July 28, 2015 10:32
A strong Korean won and a weak Japanese yen were the main concerns among traders here in the first half of this year, but now the situation has been reversed.
The won, which hovered under W1,100 against the U.S. dollar until last month, is falling quickly to approach W1,170, slipping past the marker at one point in Monday's trade, but finished at W1,167, down W0.90 from the previous day.
The won traded at around W940 per 100 yen after hitting 885.
The weakening won is good news for exporters who compete with Japanese firms but also a sign of foreign investors leaving the Korean stock and bond markets.
Experts say the main reason is a projected U.S. interest rate hike, which has led to a strengthening of the dollar.
Federal Reserve Chair Janet Yellen has declared she would raise the benchmark rate this year and analysts expect the decision to be made as early as September. That would mean an end to seven years of zero-interest rates.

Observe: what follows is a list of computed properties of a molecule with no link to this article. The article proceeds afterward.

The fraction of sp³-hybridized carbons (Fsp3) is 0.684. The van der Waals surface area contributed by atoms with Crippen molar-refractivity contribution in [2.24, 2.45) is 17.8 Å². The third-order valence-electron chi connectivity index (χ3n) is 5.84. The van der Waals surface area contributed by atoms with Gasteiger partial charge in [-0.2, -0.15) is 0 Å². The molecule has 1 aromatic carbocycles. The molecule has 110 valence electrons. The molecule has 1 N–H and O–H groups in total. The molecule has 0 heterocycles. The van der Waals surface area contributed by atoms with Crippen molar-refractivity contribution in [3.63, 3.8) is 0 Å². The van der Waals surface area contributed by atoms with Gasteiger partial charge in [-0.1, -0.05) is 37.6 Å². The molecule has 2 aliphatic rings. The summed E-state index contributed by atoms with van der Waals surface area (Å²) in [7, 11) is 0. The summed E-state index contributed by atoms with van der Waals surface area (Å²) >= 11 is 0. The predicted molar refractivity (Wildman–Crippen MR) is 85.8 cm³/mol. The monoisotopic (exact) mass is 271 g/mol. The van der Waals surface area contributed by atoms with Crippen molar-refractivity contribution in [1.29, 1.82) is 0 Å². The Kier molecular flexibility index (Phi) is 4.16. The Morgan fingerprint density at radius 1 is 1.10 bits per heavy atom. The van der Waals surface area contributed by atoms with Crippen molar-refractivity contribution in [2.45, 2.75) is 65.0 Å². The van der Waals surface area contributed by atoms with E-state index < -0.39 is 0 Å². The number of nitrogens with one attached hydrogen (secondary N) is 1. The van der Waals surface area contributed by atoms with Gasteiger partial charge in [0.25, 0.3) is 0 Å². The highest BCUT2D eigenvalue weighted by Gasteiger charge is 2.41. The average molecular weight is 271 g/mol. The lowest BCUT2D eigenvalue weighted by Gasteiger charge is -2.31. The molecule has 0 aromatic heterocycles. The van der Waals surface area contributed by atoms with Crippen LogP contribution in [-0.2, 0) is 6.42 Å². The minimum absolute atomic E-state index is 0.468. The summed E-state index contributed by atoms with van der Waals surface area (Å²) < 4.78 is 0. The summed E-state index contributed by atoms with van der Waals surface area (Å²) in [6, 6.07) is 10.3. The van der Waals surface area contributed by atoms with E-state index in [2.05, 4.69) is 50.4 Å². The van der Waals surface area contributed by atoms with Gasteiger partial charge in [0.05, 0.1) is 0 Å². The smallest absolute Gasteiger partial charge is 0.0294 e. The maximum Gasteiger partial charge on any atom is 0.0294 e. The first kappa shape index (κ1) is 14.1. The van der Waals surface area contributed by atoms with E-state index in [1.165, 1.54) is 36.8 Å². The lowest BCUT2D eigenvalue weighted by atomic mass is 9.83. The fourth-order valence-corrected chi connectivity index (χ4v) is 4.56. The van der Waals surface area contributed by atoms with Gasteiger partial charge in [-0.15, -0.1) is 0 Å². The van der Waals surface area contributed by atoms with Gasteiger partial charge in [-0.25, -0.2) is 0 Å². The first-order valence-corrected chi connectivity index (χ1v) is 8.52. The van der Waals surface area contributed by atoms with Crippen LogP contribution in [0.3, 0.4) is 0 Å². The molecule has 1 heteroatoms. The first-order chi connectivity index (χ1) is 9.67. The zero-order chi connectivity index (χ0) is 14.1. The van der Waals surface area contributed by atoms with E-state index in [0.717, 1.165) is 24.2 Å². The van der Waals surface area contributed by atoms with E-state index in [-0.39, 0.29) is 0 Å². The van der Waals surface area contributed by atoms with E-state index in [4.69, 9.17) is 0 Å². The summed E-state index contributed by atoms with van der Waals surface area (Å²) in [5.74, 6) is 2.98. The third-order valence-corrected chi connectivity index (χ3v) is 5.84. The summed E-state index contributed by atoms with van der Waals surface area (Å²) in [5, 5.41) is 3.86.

A weakening won, analysts say, has more benefits for an export-dependent country like Korea. Song Kyoung-hee at Woori Finance Research Institute said, "At a time when exports are the only means to boost the economy, a weakening won should help boost the price competitiveness of Korean exports and also ease low prices."
But the rapid fall means that there is little wiggle room left. Chang Bo-hyoung at Hana Institute of Finance said, "The won's weakening appears to be a temporary overheating. It will not be easy for the won to drop past W1,200."
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